Seattle Mayor Ed Murray and his circle of density advocates need to dial down their race rhetoric if they want to have a productive conversation about Seattle’s housing needs.
IF Seattle Mayor Ed Murray and his coterie of density advocates want to have a productive conversation about housing in the city, they need to stop using incendiary race rhetoric to press their case.
Describing the status quo as “economic apartheid,” as Murray has done, is divisive and offensive. If there is apartheid in Seattle, that would be an indictment of city leadership and its civil-rights department.
Murray’s housing affordability panel — which drafted sweeping land-use changes he is calling for — falsely claims, “Seattle’s zoning has roots in racial and class exclusion and remains among the largest obstacles to realizing the city’s goals for equity and affordability.”
Using [these issues] to tug heartstrings and sell sympathetic Seattleites on drastic zoning changes sought by developers is disingenuous and patronizing.”
Yes, loathsome things have been done over the years to restrict where certain people could rent or buy homes. Despite the passage of the Fair Housing Act in 1968 and a series of related laws since, diligence and continued oversight are still needed to prevent discrimination that still exists.
Then there is the broader challenge of income disparity that limits upward mobility and housing accessibility.
Those are important but separate issues. Using them to tug heartstrings and sell sympathetic Seattleites on drastic zoning changes sought by developers is disingenuous and patronizing.
Seattle’s single-family zoning is not rooted in racism, as a Crosscut.com story on Monday deftly explained. It’s not derived from exclusionary covenants used in the previous century that are now illegal.
Even the Seattle Civil Rights and Labor History Project at the University of Washington — the citation given by Murray’s panel on the racism allegation — has weighed in and denied that this zoning is racist. It noted the role of homeownership in desegregation efforts and building Seattle’s black community in the Central District.
“Essentializing all single family zoning as inherently racist is unhelpful for understanding the role of racism in housing markets, past or present,” the group said in a statement.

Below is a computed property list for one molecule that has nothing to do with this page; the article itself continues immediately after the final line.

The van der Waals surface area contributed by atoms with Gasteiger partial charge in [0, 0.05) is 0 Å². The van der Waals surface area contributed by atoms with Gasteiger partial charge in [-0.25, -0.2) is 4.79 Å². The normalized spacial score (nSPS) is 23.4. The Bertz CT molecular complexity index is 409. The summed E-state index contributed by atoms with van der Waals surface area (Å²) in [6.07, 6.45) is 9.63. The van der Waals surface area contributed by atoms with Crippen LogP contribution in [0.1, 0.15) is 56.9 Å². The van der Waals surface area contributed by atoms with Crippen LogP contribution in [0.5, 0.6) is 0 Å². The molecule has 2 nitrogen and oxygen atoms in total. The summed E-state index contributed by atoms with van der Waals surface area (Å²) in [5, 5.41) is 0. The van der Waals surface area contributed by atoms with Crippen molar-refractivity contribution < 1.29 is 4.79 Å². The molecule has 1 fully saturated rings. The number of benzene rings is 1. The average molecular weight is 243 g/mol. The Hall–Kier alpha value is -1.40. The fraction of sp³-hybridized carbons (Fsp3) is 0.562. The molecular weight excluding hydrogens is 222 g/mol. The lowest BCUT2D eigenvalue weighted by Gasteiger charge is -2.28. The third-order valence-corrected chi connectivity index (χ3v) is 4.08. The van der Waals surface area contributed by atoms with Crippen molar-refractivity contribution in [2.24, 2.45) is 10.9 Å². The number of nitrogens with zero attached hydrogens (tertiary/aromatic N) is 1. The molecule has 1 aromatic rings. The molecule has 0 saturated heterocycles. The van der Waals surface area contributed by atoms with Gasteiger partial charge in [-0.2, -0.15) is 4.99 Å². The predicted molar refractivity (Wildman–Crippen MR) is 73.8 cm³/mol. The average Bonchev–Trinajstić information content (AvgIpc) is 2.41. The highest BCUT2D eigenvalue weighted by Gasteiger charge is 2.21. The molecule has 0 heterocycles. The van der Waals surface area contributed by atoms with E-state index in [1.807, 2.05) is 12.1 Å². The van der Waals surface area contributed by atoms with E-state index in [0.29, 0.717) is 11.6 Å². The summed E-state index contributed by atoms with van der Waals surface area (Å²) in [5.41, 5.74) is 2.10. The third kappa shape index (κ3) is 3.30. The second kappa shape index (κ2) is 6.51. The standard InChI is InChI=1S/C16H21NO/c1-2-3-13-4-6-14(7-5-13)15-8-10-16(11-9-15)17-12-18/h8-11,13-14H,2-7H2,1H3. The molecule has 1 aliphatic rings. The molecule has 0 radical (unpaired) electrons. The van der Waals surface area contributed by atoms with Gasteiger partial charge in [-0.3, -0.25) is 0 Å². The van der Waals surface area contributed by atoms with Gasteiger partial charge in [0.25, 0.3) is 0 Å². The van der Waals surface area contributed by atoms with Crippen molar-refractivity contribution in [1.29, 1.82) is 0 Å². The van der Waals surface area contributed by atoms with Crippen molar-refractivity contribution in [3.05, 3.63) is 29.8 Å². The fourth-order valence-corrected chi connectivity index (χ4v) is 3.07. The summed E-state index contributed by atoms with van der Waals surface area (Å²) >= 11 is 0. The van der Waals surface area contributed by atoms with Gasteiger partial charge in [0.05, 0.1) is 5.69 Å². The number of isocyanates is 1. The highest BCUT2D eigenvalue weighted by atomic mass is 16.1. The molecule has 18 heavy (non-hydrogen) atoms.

Murray’s housing proposal highlights an outdated federal chart showing that minorities, particularly blacks, are disproportionately affected by housing costs. This is a concern, but it’s apples to oranges — it affirms only that housing is an economic issue for many. It also shows that City Hall decisions to float multiple levies and boost utility rates — factors the federal government uses to calculate Seattle housing costs — have an adverse effect.
Seattle’s single-family zones — along with setbacks, parking requirements and other regulations now on the chopping block — were designed to create livable neighborhoods for everyone, particularly the middle class.
Providing broader access to such neighborhoods is a noble goal. But there should be a healthy conversation about whether this would be accomplished with rezoning. Or would rezoning lead to more displacement and gentrification because homebuyers would have to bid against investors and developers for every lot?
Another topic to explore is whether rezoning would undermine efforts to boost development activity in lower-income urban areas largely bypassed by the building boom. That seems likely if rezoning allows even more density in prosperous neighborhoods, such as Ballard and Capitol Hill.
But Seattle will have trouble exploring such nuances — much less the full slate of affordability proposals — if the discussion is disrupted by volatile insinuations of racism and discrimination. It also doesn’t build trust and faith to have these Molotov cocktails thrown by the city officials responsible for enforcing anti-discrimination policies.
Bruce Harrell, the lone black City Council member and a lawyer, said there is still blatant discrimination in Seattle, but not with respect to housing policy. Racial covenants are a thing of the past, and what’s putting minorities at a disadvantage now is economics, he said.
“Housing policies are largely governed by socioeconomic patterns,” he said. “Yes, we can agree there’s a huge overlap between poverty and communities of color. But to suggest that in 2015 there’s a conscious attempt to exclude in terms of zoning decisions based on race — that almost distracts from the issue.”